First-place winner Michael Kerwin, a U.S. Army veteran from Groton, received $12,500 in seed money to support YouV Sunscreen, a blacklight and fluorescent sunscreen. Second place was awarded to U.S. Army Sergeant veteran Patrick Sherman from Malden, who received $7,500 to support his company, a rental marketplace where people can search and rent gear or equipment for their next adventure. The fans at this year’s competition were also given the opportunity to vote for their favorite entrepreneur who would receive $5,000. This prize was awarded to Steve Chang, an Army Special Forces veteran and founder of CEO Headlamp, a Veteran Transition Accelerator that helps veterans leaving service secure employment.

“Studies by the Small Business Administration and the Institute for Veterans and Military Families show that veterans have better business success rates than their non-veteran counterparts,” said Peter Rice, Hanscom FCU’s President and Chief Executive Officer. “There are almost two million veteran-owned businesses in the U.S. generating $1.3 trillion in sales and employing over five million Americans. Military experience cultivates discipline, resilience, and adaptability, the very traits a successful entrepreneur needs to succeed. But despite this experience and what the data shows, veteran entrepreneurs have a harder time getting financing. This is something our country, specifically the financial services industry, needs to change.”

“At Hanscom, we’re totally committed to supporting those who have served our country and who know its best days are yet to come,” he continued. “As the largest financial organization in Massachusetts that’s serving veterans, military members, and their families, it’s part of our mission to help these, and other, veteran-owned businesses thrive financially, and we couldn’t be more pleased to be working with InnoVets and Massachusetts Fallen Heroes to help make this happen.”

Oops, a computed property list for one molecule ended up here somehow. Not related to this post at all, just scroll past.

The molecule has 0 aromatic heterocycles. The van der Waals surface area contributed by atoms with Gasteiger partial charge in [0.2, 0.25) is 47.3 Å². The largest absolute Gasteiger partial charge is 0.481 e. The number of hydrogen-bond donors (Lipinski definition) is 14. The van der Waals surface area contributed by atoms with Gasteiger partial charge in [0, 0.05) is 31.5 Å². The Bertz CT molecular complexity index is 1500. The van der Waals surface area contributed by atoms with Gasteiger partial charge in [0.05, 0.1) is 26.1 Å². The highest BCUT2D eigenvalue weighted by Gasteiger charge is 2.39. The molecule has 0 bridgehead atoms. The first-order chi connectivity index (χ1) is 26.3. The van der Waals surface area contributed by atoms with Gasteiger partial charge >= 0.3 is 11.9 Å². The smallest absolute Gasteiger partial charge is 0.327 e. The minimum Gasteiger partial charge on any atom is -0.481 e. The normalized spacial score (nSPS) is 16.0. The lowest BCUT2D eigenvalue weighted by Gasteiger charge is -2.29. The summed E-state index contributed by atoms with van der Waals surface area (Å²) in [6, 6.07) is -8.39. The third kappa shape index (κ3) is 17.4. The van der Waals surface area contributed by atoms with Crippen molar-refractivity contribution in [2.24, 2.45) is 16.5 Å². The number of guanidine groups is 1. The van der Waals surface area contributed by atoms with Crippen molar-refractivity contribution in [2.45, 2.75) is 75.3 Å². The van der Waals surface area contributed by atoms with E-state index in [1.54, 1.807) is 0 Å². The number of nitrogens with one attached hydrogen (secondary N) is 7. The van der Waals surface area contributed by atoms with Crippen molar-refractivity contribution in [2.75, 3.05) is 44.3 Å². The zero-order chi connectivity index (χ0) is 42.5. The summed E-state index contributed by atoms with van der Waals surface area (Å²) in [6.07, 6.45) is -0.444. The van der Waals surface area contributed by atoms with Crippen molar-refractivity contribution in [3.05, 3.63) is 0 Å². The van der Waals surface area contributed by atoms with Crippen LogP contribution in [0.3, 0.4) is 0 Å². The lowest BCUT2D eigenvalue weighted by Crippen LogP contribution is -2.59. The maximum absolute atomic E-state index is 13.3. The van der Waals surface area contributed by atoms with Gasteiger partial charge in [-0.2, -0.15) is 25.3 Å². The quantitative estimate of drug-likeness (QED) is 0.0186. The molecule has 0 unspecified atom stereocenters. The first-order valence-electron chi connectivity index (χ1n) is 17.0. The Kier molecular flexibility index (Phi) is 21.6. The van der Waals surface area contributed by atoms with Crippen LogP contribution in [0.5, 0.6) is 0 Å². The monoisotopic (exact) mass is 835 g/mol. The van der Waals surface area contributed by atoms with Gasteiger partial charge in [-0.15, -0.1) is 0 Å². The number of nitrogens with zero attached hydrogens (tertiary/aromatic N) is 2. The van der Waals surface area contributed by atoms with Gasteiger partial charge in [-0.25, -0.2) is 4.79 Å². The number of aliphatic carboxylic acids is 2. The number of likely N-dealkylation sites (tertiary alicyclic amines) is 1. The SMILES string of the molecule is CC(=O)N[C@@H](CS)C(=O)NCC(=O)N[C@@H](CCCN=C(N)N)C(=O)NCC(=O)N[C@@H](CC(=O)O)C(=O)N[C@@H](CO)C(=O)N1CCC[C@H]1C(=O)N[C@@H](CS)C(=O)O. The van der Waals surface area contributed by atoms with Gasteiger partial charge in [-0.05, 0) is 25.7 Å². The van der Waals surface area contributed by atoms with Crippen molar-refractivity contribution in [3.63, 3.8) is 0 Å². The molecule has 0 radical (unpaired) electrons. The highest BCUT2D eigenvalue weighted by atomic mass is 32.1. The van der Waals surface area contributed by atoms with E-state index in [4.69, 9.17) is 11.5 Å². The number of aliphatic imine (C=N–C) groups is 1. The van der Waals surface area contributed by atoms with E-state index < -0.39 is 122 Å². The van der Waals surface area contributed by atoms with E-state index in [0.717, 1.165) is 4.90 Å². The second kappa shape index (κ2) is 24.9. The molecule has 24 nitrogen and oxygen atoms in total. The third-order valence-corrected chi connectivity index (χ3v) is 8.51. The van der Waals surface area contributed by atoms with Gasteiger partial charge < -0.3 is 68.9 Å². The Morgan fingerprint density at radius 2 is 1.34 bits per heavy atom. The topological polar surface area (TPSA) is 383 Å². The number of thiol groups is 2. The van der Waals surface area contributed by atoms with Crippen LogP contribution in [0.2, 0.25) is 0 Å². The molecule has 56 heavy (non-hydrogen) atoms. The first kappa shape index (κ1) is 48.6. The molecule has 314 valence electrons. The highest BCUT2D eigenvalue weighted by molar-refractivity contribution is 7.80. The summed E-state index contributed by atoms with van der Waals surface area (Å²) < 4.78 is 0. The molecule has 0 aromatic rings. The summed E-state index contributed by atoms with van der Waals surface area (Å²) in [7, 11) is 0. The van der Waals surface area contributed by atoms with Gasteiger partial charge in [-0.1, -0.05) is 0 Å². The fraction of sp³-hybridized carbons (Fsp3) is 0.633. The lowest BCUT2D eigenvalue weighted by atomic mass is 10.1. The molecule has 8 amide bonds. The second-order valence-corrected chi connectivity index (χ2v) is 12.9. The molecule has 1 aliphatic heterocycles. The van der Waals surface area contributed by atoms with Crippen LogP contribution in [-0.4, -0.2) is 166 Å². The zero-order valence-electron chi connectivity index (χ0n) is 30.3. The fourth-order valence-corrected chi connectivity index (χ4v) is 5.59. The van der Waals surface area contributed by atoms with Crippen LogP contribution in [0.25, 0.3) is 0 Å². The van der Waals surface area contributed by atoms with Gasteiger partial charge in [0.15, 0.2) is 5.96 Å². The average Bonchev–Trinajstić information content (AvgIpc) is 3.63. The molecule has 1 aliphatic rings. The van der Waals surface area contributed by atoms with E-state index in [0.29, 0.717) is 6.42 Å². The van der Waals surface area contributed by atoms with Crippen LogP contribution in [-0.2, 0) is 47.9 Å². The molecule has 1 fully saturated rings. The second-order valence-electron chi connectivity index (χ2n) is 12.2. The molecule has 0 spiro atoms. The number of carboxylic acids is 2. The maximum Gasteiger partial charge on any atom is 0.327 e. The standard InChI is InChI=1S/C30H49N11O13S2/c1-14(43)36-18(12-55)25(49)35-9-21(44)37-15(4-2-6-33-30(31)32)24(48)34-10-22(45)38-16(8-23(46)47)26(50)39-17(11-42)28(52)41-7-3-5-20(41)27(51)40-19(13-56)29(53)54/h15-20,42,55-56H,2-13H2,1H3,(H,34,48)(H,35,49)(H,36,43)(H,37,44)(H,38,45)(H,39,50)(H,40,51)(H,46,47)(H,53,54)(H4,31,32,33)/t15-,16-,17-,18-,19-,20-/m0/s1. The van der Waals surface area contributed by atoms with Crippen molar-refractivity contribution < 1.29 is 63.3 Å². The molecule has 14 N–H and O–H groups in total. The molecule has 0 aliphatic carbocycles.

PHOTO: Ed Brzychcy, Entrepreneurial Consultant and InnoVets Pitch Competition Master of Ceremonies; first-place winner, Michael Kerwin, founder of YouV Sunscreen; Peter Rice, President & CEO of  Hanscom  Federal Credit Union; and Dan Magoon, Executive Director of Massachusetts Fallen Heroes. (Photo by Rich Prager)

Keep Kids Learning and Having Fun This Summer at Middlesex CC

LOWELL: In Middlesex Community College’s summer programs, kids 8 to 17 can dive into the world of STEM (science, technology, engineering and mathematics) in new and exciting ways. MCC’s College for Kids classes provide unique opportunities for students to explore their interests.

“This summer, MCC has a line-up of interactive STEM courses students will love, from veterinary science to aviation, all about science to introduction to coding, and Lego Mindstorms Robotics & Battlebots to Minecraft,” said Audrey Nahabedian, MCC’s Dean of Workforce Development. “These classes offer many hands-on opportunities that will keep students engaged, learning and having fun.”

In Introduction to Veterinary Science, students who love animals can learn more about working with animals for a career and gaining tips on how to care for small and large animals.

“There are hundreds of career paths the allow you to work with and for animals,” said Kimberly Febres, MCC College for Kids Instructor. “This camp will introduce careers such as animal trainers, veterinarians and everything in-between, including first aid for your dog and cat. Students will also enjoy a special visit from Millie the guinea pig!”